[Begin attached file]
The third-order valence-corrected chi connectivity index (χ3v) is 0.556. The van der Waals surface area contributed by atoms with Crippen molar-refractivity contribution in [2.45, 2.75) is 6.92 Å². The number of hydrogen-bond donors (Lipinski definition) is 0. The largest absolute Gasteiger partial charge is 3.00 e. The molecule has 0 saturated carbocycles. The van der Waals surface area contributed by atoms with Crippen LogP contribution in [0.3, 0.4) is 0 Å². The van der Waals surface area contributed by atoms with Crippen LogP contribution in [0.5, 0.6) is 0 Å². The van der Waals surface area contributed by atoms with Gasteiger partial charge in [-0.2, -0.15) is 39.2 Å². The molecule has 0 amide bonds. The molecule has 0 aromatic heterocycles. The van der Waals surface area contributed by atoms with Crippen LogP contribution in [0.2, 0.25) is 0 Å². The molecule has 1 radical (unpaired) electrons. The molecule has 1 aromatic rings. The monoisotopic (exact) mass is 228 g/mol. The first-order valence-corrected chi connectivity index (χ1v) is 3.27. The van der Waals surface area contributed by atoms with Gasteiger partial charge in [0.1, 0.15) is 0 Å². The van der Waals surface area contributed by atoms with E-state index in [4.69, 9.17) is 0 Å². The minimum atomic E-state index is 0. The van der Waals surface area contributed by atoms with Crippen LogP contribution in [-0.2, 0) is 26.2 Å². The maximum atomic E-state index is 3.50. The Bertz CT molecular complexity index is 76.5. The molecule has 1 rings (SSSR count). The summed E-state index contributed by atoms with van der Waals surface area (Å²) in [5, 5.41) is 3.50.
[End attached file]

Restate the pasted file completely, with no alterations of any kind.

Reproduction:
The third-order valence-corrected chi connectivity index (χ3v) is 0.556. The van der Waals surface area contributed by atoms with Crippen molar-refractivity contribution in [2.45, 2.75) is 6.92 Å². The number of hydrogen-bond donors (Lipinski definition) is 0. The largest absolute Gasteiger partial charge is 3.00 e. The molecule has 0 saturated carbocycles. The van der Waals surface area contributed by atoms with Crippen LogP contribution in [0.3, 0.4) is 0 Å². The van der Waals surface area contributed by atoms with Crippen LogP contribution in [0.5, 0.6) is 0 Å². The van der Waals surface area contributed by atoms with Gasteiger partial charge in [-0.2, -0.15) is 39.2 Å². The molecule has 0 amide bonds. The molecule has 0 aromatic heterocycles. The van der Waals surface area contributed by atoms with Crippen LogP contribution in [0.2, 0.25) is 0 Å². The molecule has 1 radical (unpaired) electrons. The molecule has 1 aromatic rings. The monoisotopic (exact) mass is 228 g/mol. The first-order valence-corrected chi connectivity index (χ1v) is 3.27. The van der Waals surface area contributed by atoms with Gasteiger partial charge in [0.1, 0.15) is 0 Å². The van der Waals surface area contributed by atoms with E-state index in [4.69, 9.17) is 0 Å². The minimum atomic E-state index is 0. The van der Waals surface area contributed by atoms with Crippen LogP contribution in [-0.2, 0) is 26.2 Å². The maximum atomic E-state index is 3.50. The Bertz CT molecular complexity index is 76.5. The molecule has 1 rings (SSSR count). The summed E-state index contributed by atoms with van der Waals surface area (Å²) in [5, 5.41) is 3.50.